Earth may have no greater adversary than director Roland Emmerich. The man seems determined to destroy the planet, or at least watch it be destroyed. Or maybe he just wants to see human civilization almost completely wiped out. Either way, he’s put more footage of the Earth getting absolutely wrecked onscreen than anyone else alive. He’s the unquestionable master of cinematic disaster, with Michael Bay in a distant second place.
After he had his first big hit with 1994’s Stargate, Emmerich had aliens destroy 72 of the largest cities on Earth in Independence Day, killing three billion people. He was far more restrained in his awful 1998 Godzilla film, where the King of the Monsters only wrecked parts of New York City, followed by the similarly chaste The Patriot. But then he created super-storms that razed the surface of the planet before plunging it into a new Ice Age in 2004’s The Day After Tomorrow, destroyed what may have been humanity’s first city in 10,000 BC, and then winnowed down the human race to 900,000 people after violently terraforming the Earth in 2012. After a few comparatively less destructive movies, the ID4 aliens attacked again in Resurgence, devastating most of Eurasia and North America’s Eastern seaboard. Next month, Emmerich is going to brutalize the planet yet again in Moonfall.
But why? According to Wikipedia, “When accused of resorting too often to scenes of cities being subjected to epic disasters, Emmerich says that it is a justified way of increasing awareness about both global warming, and the lack of a government preparation plan for a global doomsday scenario in the cases of The Day After Tomorrow and 2012, respectively.” That’s a noble idea, but neither explanation justifies the destruction porn of the Independence Day movies and Moonfall.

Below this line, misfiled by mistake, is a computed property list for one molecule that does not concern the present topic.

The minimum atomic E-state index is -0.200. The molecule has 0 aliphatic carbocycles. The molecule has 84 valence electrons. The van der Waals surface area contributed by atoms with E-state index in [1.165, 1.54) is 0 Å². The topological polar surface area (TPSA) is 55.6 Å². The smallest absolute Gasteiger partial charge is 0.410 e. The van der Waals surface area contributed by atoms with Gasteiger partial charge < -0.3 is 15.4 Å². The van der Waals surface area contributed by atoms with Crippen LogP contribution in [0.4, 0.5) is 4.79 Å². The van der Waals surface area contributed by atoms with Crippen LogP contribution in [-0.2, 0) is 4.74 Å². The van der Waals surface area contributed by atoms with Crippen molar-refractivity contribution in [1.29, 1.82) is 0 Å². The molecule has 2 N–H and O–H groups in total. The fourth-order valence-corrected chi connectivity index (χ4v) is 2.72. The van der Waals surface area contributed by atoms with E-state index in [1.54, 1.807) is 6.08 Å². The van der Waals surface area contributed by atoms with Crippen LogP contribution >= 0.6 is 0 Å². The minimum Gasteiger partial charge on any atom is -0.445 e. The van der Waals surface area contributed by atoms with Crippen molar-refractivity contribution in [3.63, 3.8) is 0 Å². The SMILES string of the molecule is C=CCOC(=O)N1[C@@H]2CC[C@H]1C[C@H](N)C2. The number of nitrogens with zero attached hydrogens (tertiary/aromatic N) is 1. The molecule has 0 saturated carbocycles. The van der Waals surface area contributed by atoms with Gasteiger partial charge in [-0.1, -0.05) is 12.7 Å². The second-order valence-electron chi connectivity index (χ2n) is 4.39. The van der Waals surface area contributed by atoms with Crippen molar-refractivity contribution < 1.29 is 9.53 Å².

Perhaps the simplest answer is the destruction porn business is highly lucrative. Despite consistently making movies critics and audiences mostly dislike, those audiences still watch them. Independence Day: Resurgence made $390 million internationally, while Godzilla netted $380 million, The Day After Tomorrow $550 million, and 2012 made nearly $800 million, yet none of these four movies have a critic or audience rating above 50 percent on Rotten Tomatoes. In fact, Emmerich’s films have earned an astonishing $4 billion dollars in total.
While audiences might buy tickets, the craft and care with which Emmerich decimates the Earth in multiple movies belie his obvious passion for it. Watch this abridged clip of John Cusack’s attempt to escape the destruction of Los Angeles in 2012:
Watch how many unique things are demolished, and in how many unique ways. How many preposterously close calls Cusack’s limo and plane have on, around, and through things as they fall apart. How utterly Los Angeles is annihilated, and the scope, the creativity, and the thoroughness of the disaster shown on screen. It’s a symphony of destruction, played by shattering buildings, exploding roads, collapsing overpasses, and debris. Everything onscreen is falling apart, crashing, or blowing up other than the limo. Sure, Michael Bay loves his explosions, but he could never pull something like this off, nor would he necessarily want to. Roland Emmerich, on the other hand, has a boundless enthusiasm for seeing the planet, and its inhabitants, suffer—and based on its trailers, Moonfall might be the director’s most destructive film yet.
To quote Alfred Pennyworth in The Dark Knight, some men just want to watch the world burn. And in the case of Roland Emmerich, he wants you to watch it burn, too.
Wondering where our RSS feed went? You can pick the new one up here.